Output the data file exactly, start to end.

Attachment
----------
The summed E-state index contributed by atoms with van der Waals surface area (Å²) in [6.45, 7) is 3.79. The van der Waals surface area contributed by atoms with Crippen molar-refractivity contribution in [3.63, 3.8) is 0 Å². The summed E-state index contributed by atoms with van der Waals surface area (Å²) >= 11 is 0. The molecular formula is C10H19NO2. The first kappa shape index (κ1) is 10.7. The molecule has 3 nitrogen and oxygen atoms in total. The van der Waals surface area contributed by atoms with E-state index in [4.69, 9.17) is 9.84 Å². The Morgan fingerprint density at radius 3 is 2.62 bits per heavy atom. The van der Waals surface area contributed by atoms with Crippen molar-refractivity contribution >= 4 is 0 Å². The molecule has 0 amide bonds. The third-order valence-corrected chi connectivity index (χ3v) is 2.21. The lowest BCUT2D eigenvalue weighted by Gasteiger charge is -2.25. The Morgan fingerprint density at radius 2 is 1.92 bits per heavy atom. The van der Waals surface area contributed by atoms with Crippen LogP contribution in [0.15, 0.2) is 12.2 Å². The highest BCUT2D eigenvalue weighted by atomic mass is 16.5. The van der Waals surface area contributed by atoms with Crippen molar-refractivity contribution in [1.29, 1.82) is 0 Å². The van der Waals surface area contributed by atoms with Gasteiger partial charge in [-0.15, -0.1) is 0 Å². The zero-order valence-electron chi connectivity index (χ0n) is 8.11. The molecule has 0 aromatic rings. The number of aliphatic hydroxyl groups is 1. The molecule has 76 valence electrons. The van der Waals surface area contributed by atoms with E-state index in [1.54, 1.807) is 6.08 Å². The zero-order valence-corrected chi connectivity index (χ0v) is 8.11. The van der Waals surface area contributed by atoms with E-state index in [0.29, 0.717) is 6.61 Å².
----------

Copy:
The summed E-state index contributed by atoms with van der Waals surface area (Å²) in [6.45, 7) is 3.79. The van der Waals surface area contributed by atoms with Crippen molar-refractivity contribution in [3.63, 3.8) is 0 Å². The summed E-state index contributed by atoms with van der Waals surface area (Å²) >= 11 is 0. The molecular formula is C10H19NO2. The first kappa shape index (κ1) is 10.7. The molecule has 3 nitrogen and oxygen atoms in total. The van der Waals surface area contributed by atoms with E-state index in [4.69, 9.17) is 9.84 Å². The Morgan fingerprint density at radius 3 is 2.62 bits per heavy atom. The van der Waals surface area contributed by atoms with Crippen molar-refractivity contribution >= 4 is 0 Å². The molecule has 0 amide bonds. The third-order valence-corrected chi connectivity index (χ3v) is 2.21. The lowest BCUT2D eigenvalue weighted by Gasteiger charge is -2.25. The Morgan fingerprint density at radius 2 is 1.92 bits per heavy atom. The van der Waals surface area contributed by atoms with Crippen LogP contribution in [0.15, 0.2) is 12.2 Å². The highest BCUT2D eigenvalue weighted by atomic mass is 16.5. The van der Waals surface area contributed by atoms with Crippen molar-refractivity contribution in [1.29, 1.82) is 0 Å². The van der Waals surface area contributed by atoms with Gasteiger partial charge in [-0.15, -0.1) is 0 Å². The zero-order valence-electron chi connectivity index (χ0n) is 8.11. The molecule has 0 aromatic rings. The number of aliphatic hydroxyl groups is 1. The molecule has 76 valence electrons. The van der Waals surface area contributed by atoms with E-state index in [1.54, 1.807) is 6.08 Å². The zero-order valence-corrected chi connectivity index (χ0v) is 8.11. The van der Waals surface area contributed by atoms with E-state index in [0.29, 0.717) is 6.61 Å².